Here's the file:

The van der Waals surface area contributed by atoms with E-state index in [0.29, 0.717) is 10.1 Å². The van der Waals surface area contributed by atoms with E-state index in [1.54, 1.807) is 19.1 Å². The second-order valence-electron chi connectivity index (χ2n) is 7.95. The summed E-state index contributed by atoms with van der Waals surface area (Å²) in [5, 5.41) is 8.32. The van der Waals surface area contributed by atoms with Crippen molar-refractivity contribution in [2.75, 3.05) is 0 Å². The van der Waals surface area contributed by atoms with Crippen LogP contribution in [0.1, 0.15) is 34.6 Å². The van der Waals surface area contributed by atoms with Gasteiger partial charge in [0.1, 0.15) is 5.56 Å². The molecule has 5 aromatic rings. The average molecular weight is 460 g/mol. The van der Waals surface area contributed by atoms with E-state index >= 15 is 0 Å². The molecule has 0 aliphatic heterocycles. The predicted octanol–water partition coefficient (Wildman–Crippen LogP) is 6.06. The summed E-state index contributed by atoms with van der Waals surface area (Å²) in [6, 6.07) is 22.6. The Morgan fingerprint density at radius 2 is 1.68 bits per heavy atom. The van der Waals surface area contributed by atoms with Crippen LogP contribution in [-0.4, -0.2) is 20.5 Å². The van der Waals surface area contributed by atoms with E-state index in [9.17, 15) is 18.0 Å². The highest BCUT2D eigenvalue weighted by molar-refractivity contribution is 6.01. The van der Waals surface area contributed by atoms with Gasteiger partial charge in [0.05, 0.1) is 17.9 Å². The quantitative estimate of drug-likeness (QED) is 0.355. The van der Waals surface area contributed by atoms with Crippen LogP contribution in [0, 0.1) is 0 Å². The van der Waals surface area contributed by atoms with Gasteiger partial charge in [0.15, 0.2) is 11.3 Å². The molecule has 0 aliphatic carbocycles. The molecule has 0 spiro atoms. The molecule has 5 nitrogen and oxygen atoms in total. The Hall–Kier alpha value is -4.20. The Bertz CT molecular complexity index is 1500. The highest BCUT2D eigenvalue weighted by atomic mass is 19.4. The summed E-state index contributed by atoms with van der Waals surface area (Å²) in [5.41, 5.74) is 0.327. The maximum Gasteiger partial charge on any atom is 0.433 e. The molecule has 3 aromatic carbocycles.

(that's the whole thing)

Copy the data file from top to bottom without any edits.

The van der Waals surface area contributed by atoms with E-state index in [0.29, 0.717) is 10.1 Å². The van der Waals surface area contributed by atoms with E-state index in [1.54, 1.807) is 19.1 Å². The second-order valence-electron chi connectivity index (χ2n) is 7.95. The summed E-state index contributed by atoms with van der Waals surface area (Å²) in [5, 5.41) is 8.32. The van der Waals surface area contributed by atoms with Crippen molar-refractivity contribution in [2.75, 3.05) is 0 Å². The van der Waals surface area contributed by atoms with Crippen LogP contribution in [0.1, 0.15) is 34.6 Å². The van der Waals surface area contributed by atoms with Gasteiger partial charge in [0.1, 0.15) is 5.56 Å². The molecule has 5 aromatic rings. The average molecular weight is 460 g/mol. The van der Waals surface area contributed by atoms with E-state index >= 15 is 0 Å². The molecule has 0 aliphatic heterocycles. The predicted octanol–water partition coefficient (Wildman–Crippen LogP) is 6.06. The summed E-state index contributed by atoms with van der Waals surface area (Å²) in [6, 6.07) is 22.6. The Morgan fingerprint density at radius 2 is 1.68 bits per heavy atom. The van der Waals surface area contributed by atoms with Crippen LogP contribution in [-0.4, -0.2) is 20.5 Å². The van der Waals surface area contributed by atoms with E-state index in [9.17, 15) is 18.0 Å². The highest BCUT2D eigenvalue weighted by molar-refractivity contribution is 6.01. The van der Waals surface area contributed by atoms with Gasteiger partial charge in [0.05, 0.1) is 17.9 Å². The quantitative estimate of drug-likeness (QED) is 0.355. The van der Waals surface area contributed by atoms with Crippen LogP contribution in [0, 0.1) is 0 Å². The van der Waals surface area contributed by atoms with Gasteiger partial charge in [0.15, 0.2) is 11.3 Å². The molecule has 0 aliphatic carbocycles. The molecule has 0 spiro atoms. The molecule has 5 nitrogen and oxygen atoms in total. The Hall–Kier alpha value is -4.20. The Bertz CT molecular complexity index is 1500. The highest BCUT2D eigenvalue weighted by atomic mass is 19.4. The summed E-state index contributed by atoms with van der Waals surface area (Å²) in [5.41, 5.74) is 0.327. The maximum Gasteiger partial charge on any atom is 0.433 e. The molecule has 3 aromatic carbocycles.